“I can hold my children, I can jump up and down holding them, and that feels great.”
Growing up with achondroplasia (a common form of dwarfism), Cathy Reay remembers swimming lessons as a painful experience. So for her daughters, she purposefully chose an instructor with experience of swimming with disabled children. It might take them longer to learn, but it’s clear how much they both love being in the pool.
Despite the barriers that she faced, Cathy was always motivated to swim from a young age. “I really wanted to swim, I realised quite early that for me, the experience of learning to swim would be met with its own challenges that other people weren’t experiencing around me. And, typically with other sports that would be a reason for me to give up. But with swimming, it wasn’t, because I saw how great the end goal would be,” Cathy remembers.
“As people with dwarfism, we need ways to build our core strength.”
Those challenges ranged from the accessibility of the pool itself — deep, even in the shallow end, for someone of Cathy’s height — to the experience and understanding of the swimming teacher. “The teachers I had through my childhood generally didn’t know how to hold me in the water, or how to support me in the best way. And especially when you’re in a group lesson with children that are a lot taller than yourself,” Cathy explains.
“As people with achondroplasia, weight in our bodies is proportioned differently to average height bodies. So, we have very heavy heads, very heavy bums. We have very short limbs that don’t weigh very much, and have low muscle tone. And so, when we’re moving through water, our limbs aren’t that great at getting us from A to B. It needs more power behind it than it would a non-disabled person. That’s my experience. It’s not the experience of everybody with our condition.”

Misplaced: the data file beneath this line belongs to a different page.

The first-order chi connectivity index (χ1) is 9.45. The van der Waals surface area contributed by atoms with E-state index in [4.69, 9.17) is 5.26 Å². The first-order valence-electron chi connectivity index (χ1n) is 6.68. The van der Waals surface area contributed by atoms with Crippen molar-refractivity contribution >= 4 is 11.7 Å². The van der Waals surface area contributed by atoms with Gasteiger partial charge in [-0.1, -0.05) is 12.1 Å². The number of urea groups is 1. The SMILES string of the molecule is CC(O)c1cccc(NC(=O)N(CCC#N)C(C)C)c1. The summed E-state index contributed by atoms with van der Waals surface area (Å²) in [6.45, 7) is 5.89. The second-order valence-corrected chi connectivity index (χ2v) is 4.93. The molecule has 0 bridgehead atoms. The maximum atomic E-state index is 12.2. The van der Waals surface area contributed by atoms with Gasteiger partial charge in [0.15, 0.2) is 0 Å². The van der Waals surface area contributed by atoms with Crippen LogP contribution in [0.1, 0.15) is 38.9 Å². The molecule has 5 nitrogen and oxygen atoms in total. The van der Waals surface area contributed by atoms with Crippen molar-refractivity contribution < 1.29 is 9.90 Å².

“When I’m swimming with my children as well, or when we’re just in the water together, we can have so much fun, playfulness, and make those memories together.”
So understandably, Cathy wanted her daughters’ experience of learning to swim to feel much more in tune with them. “As people with dwarfism, or achondroplasia, we need to find ways to build up our core strength, particularly when we’re young,” she says. “I purposefully chose an instructor that specialised in swimming with physically disabled children, because I understood the benefits of having an instructor that knew how to navigate this experience.”
“It was clear that the instructor knew how to hold my eldest in a way that was comfortable for her. She had a kind of fear initially of water, but she never had a fear of that person who was looking after her. I really saw how that was different for her, and I was really happy about that.”
“And the same instructor now teaches both of them, and they absolutely love it. It’s definitely taking them a lot longer than I think it would some other non-disabled children to learn, but that’s fine, cause as long as they enjoy doing it, I think it’s really important for them to do.”
“When I’m swimming with my children as well, we can make those memories together.”
Being in the water now with her two girls clearly gives Cathy a sense of joy. While social attitudes are not always as inclusive as they should be, there’s fewer problems with physical access. They spend time in the child and baby pools, which are more accessible and comfortable for them to use. For Cathy, swimming creates a sense of possibility and physical connection that isn’t possible in the same way on dry land.
“I feel much more liberated than I do outside of water. And there’s a really appealing sense of freedom attached to it for me. When I’m swimming with my children as well, or when we’re just in the water together, we can have so much fun, playfulness, and make those memories together. And that’s really special.”
“My children feel very heavy when I’m out of the water, and I can’t hold them for very long. Whereas in the water, I can hold them, I can move around with them, I can jump up and down holding them. And that feels great.”